If you drive in New Jersey, you are required to have Personal Injury Protection (PIP) insurance. This part of your auto insurance policy will cover medical bills and some other expenses if you are injured in an accident.
If you have been injured in an auto accident and have questions about your PIP insurance, or the insurance coverage of the driver who hit you, the attorneys at Levinson Axelrod are here to help. Call 1-800-346-5529 or complete our case evaluation form to have one of our experienced New Jersey personal injury attorneys review your accident claim for free.
PIP insurance refers to the Personal Injury Protection section of an auto insurance policy. It provides for the payment of medical treatment for the insured after an accident, and pays medical bills for the passengers in the insured's vehicle, any pedestrians involved in an accident with the insured's vehicle, and some members of the insured's household who were injured in an auto accident.
PIP insurance covers medical bills at a minimum, but can also provide payments for make up for lost wages, payments for essential services, survivor benefits, and funeral expenses. The benefits you will receive after an accident depend on the limits of your insurance policy.
New Jersey is a "no fault" state, which means that all medical expenses after an accident are paid by each driver's own insurance, regardless of which driver was at fault. At the bare minimum, the state requires that all vehicles in the state are covered by property damage liability insurance and personal injury protection (PIP) coverage. The minimum amount of PIP coverage you can legally purchase for each vehicle covers expenses of $15,000 per person per accident, with a maximum limit of up to $250,000 for certain serious injuries.
The punishment for driving without this minimum coverage is stiff. For a first offense, a driver will lose his or her license for one year, pay fines between $300 and $1000, and have to perform community service. For subsequent offenses, a driver's license is revoked for two years, additional community service is required, fines increase to a maximum of $5,000, and there is the additional possibility of up to 14 days in jail.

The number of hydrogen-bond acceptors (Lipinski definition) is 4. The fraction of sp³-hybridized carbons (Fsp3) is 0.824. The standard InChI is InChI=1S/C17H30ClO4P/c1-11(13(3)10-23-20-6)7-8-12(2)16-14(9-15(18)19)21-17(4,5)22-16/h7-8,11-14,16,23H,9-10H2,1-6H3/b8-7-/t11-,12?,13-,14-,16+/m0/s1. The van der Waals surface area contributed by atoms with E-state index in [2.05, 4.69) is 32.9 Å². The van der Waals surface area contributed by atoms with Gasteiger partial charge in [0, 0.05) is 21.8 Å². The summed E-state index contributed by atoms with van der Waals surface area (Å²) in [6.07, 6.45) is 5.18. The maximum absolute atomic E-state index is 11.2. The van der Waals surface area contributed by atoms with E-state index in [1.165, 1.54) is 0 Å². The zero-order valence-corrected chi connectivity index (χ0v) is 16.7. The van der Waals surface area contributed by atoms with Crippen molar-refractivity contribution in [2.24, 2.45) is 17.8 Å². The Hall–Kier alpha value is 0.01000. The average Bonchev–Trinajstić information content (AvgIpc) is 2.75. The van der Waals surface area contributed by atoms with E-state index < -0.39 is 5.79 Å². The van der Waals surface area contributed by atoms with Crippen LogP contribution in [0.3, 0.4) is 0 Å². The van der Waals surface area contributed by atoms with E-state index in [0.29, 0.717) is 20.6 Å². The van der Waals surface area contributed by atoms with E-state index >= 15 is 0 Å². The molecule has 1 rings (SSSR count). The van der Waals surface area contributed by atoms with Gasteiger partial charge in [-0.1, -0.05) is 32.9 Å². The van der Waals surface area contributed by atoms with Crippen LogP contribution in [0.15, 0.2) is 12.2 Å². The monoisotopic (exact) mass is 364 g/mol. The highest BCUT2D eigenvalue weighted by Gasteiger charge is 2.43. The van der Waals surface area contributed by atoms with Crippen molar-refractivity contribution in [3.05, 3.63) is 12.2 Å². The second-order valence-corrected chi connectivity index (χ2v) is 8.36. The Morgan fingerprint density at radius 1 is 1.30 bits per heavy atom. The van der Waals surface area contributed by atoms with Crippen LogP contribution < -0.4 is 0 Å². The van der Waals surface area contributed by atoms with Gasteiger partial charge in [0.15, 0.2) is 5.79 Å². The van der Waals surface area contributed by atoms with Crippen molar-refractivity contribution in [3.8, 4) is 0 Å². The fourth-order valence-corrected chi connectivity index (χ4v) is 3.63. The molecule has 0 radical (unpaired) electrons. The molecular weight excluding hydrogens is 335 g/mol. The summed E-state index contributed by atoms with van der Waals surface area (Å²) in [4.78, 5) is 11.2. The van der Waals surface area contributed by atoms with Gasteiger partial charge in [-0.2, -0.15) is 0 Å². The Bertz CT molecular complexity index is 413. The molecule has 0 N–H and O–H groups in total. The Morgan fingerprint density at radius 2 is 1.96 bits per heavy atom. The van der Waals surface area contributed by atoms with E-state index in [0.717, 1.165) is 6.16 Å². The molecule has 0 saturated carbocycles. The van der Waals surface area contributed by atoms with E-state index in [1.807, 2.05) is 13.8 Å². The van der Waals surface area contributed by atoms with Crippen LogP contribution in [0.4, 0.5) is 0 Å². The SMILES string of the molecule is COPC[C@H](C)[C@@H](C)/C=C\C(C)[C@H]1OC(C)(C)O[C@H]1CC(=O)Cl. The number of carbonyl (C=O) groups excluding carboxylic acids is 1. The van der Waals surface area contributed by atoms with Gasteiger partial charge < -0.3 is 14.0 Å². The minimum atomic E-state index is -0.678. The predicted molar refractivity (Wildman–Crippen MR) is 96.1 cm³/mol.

You will have the option of choosing to use your health insurance as your primary insurance in case of an auto accident. Many experts advise against this, because most health insurance does not cover auto accident injuries. Before make this designation when purchasing your auto insurance policy, make sure that your health insurance will cover your injuries in an accident. Be aware that you cannot use either Medicaid or Medicare as your primary health insurer under your PIP policy.
If your health insurance refuses to pay for certain medical expenses, your PIP insurance will kick in and cover your eligible medical expenses. If you do not have health insurance at the time of your accident, your PIP coverage will become your primary health insurance coverage, but you will be responsible for paying a $750 penalty before your auto insurance makes any payments. Any medical bills which are not covered by either your PIP insurance or your health insurance will be your responsibility to pay.
You must notify your insurer that you have been in an accident as soon as possible. Your treating physician will also notify your insurance of your medical treatments, but you may face increased penalties and additional co-pays if this notice is late.
Once your insurer is notified that you are being treated for injuries after an accident, the company will send you a PIP benefits application to be completed and returned. This benefits application will allow your insurer to determine when you meet the maximum limits of your policy, as well as which treatments are reasonable and medically necessary.
Your insurer is responsible for paying any reasonable and medically necessary treatment expenses within 60 days of the date they receive the bill, unless they refuse to cover the treatment or request a 45-day extension.
A person cannot make a claim for PIP benefits if that person's injuries were not caused while using an automobile, motorcycle, or any other vehicle which is covered by the insurance policy.
Additionally, you are cannot file a claim for PIP benefits if your injuries occurred while you were committing a high misdemeanor or a felony, such as driving while intoxicated. Additionally, if you were operating a vehicle without the vehicle owner's permission, you cannot make a claim for PIP benefits from the insurance policy covering the vehicle.
Your PIP insurance has certain thresholds or limits on the amount the policy will pay towards your medical bills. If you exceed these limits, your personal health insurance may cover the rest. If it does not, you will be personally responsible for the remainder of your medical bills.
If you are left with uncovered medical bills, lost wages, or uninsured property damage, you may be able to file a lawsuit against the person who caused the accident. If you win your case, you could recover damages for the expenses your PIP insurance did not cover.